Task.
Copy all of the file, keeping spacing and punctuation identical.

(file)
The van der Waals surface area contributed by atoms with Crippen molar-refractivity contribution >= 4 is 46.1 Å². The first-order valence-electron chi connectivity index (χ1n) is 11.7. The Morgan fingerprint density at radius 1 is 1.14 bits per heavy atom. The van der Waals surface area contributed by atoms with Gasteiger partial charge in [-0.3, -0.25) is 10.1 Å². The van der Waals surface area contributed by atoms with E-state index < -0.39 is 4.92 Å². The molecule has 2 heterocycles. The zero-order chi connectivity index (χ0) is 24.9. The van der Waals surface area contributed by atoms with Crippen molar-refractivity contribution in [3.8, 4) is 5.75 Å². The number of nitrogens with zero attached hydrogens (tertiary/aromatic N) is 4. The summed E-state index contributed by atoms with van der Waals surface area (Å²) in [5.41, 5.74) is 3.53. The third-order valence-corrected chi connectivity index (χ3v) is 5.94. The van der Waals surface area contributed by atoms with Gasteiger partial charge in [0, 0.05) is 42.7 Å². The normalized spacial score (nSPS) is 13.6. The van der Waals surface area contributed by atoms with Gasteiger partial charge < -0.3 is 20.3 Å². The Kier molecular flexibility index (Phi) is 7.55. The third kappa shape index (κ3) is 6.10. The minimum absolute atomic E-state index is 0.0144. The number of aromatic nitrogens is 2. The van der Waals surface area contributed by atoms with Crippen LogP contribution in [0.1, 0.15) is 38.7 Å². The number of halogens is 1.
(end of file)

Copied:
The van der Waals surface area contributed by atoms with Crippen molar-refractivity contribution >= 4 is 46.1 Å². The first-order valence-electron chi connectivity index (χ1n) is 11.7. The Morgan fingerprint density at radius 1 is 1.14 bits per heavy atom. The van der Waals surface area contributed by atoms with Gasteiger partial charge in [-0.3, -0.25) is 10.1 Å². The van der Waals surface area contributed by atoms with E-state index < -0.39 is 4.92 Å². The molecule has 2 heterocycles. The zero-order chi connectivity index (χ0) is 24.9. The van der Waals surface area contributed by atoms with Crippen molar-refractivity contribution in [3.8, 4) is 5.75 Å². The number of nitrogens with zero attached hydrogens (tertiary/aromatic N) is 4. The summed E-state index contributed by atoms with van der Waals surface area (Å²) in [5.41, 5.74) is 3.53. The third-order valence-corrected chi connectivity index (χ3v) is 5.94. The van der Waals surface area contributed by atoms with Gasteiger partial charge in [0, 0.05) is 42.7 Å². The normalized spacial score (nSPS) is 13.6. The van der Waals surface area contributed by atoms with Gasteiger partial charge < -0.3 is 20.3 Å². The Kier molecular flexibility index (Phi) is 7.55. The third kappa shape index (κ3) is 6.10. The minimum absolute atomic E-state index is 0.0144. The number of aromatic nitrogens is 2. The van der Waals surface area contributed by atoms with Crippen LogP contribution in [0.1, 0.15) is 38.7 Å². The number of halogens is 1.